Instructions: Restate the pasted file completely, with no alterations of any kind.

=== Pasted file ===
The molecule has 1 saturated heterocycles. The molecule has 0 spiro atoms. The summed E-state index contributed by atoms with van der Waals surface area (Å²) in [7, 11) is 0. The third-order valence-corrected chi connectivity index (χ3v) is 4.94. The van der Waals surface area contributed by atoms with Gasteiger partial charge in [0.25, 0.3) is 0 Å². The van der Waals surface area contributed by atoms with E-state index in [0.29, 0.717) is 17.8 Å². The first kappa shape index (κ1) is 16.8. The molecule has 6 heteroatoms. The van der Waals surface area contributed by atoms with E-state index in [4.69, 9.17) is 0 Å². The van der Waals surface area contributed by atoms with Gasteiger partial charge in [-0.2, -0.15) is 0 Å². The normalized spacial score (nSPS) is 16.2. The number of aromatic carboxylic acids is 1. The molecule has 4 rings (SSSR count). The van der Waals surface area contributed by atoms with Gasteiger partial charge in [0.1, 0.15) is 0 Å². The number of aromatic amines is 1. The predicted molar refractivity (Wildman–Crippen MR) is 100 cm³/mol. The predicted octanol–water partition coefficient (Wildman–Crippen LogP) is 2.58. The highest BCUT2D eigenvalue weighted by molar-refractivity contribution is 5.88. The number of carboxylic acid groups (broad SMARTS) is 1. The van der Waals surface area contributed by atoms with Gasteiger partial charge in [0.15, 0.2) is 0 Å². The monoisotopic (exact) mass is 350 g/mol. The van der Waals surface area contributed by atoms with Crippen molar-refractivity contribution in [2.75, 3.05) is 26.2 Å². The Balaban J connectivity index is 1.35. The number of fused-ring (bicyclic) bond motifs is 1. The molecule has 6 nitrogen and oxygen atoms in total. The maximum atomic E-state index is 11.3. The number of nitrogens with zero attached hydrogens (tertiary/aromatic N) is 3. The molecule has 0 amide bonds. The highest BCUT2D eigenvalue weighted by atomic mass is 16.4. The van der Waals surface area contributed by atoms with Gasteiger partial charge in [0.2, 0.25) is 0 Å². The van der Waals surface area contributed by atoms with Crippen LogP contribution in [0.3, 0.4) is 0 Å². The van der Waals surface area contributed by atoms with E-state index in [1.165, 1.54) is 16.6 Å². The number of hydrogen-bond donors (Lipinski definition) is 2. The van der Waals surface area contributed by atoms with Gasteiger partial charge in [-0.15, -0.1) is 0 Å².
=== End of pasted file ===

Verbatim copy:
The molecule has 1 saturated heterocycles. The molecule has 0 spiro atoms. The summed E-state index contributed by atoms with van der Waals surface area (Å²) in [7, 11) is 0. The third-order valence-corrected chi connectivity index (χ3v) is 4.94. The van der Waals surface area contributed by atoms with Gasteiger partial charge in [0.25, 0.3) is 0 Å². The van der Waals surface area contributed by atoms with E-state index in [0.29, 0.717) is 17.8 Å². The first kappa shape index (κ1) is 16.8. The molecule has 6 heteroatoms. The van der Waals surface area contributed by atoms with E-state index in [4.69, 9.17) is 0 Å². The van der Waals surface area contributed by atoms with Gasteiger partial charge in [-0.2, -0.15) is 0 Å². The normalized spacial score (nSPS) is 16.2. The number of aromatic carboxylic acids is 1. The molecule has 4 rings (SSSR count). The van der Waals surface area contributed by atoms with Gasteiger partial charge in [0.1, 0.15) is 0 Å². The number of aromatic amines is 1. The predicted molar refractivity (Wildman–Crippen MR) is 100 cm³/mol. The predicted octanol–water partition coefficient (Wildman–Crippen LogP) is 2.58. The highest BCUT2D eigenvalue weighted by molar-refractivity contribution is 5.88. The number of carboxylic acid groups (broad SMARTS) is 1. The van der Waals surface area contributed by atoms with Gasteiger partial charge in [0.15, 0.2) is 0 Å². The monoisotopic (exact) mass is 350 g/mol. The van der Waals surface area contributed by atoms with Crippen molar-refractivity contribution in [2.75, 3.05) is 26.2 Å². The Balaban J connectivity index is 1.35. The number of fused-ring (bicyclic) bond motifs is 1. The molecule has 6 nitrogen and oxygen atoms in total. The maximum atomic E-state index is 11.3. The number of nitrogens with zero attached hydrogens (tertiary/aromatic N) is 3. The molecule has 0 amide bonds. The highest BCUT2D eigenvalue weighted by atomic mass is 16.4. The van der Waals surface area contributed by atoms with Gasteiger partial charge in [0.2, 0.25) is 0 Å². The van der Waals surface area contributed by atoms with Crippen LogP contribution in [0.3, 0.4) is 0 Å². The van der Waals surface area contributed by atoms with E-state index in [1.165, 1.54) is 16.6 Å². The number of hydrogen-bond donors (Lipinski definition) is 2. The van der Waals surface area contributed by atoms with Gasteiger partial charge in [-0.15, -0.1) is 0 Å².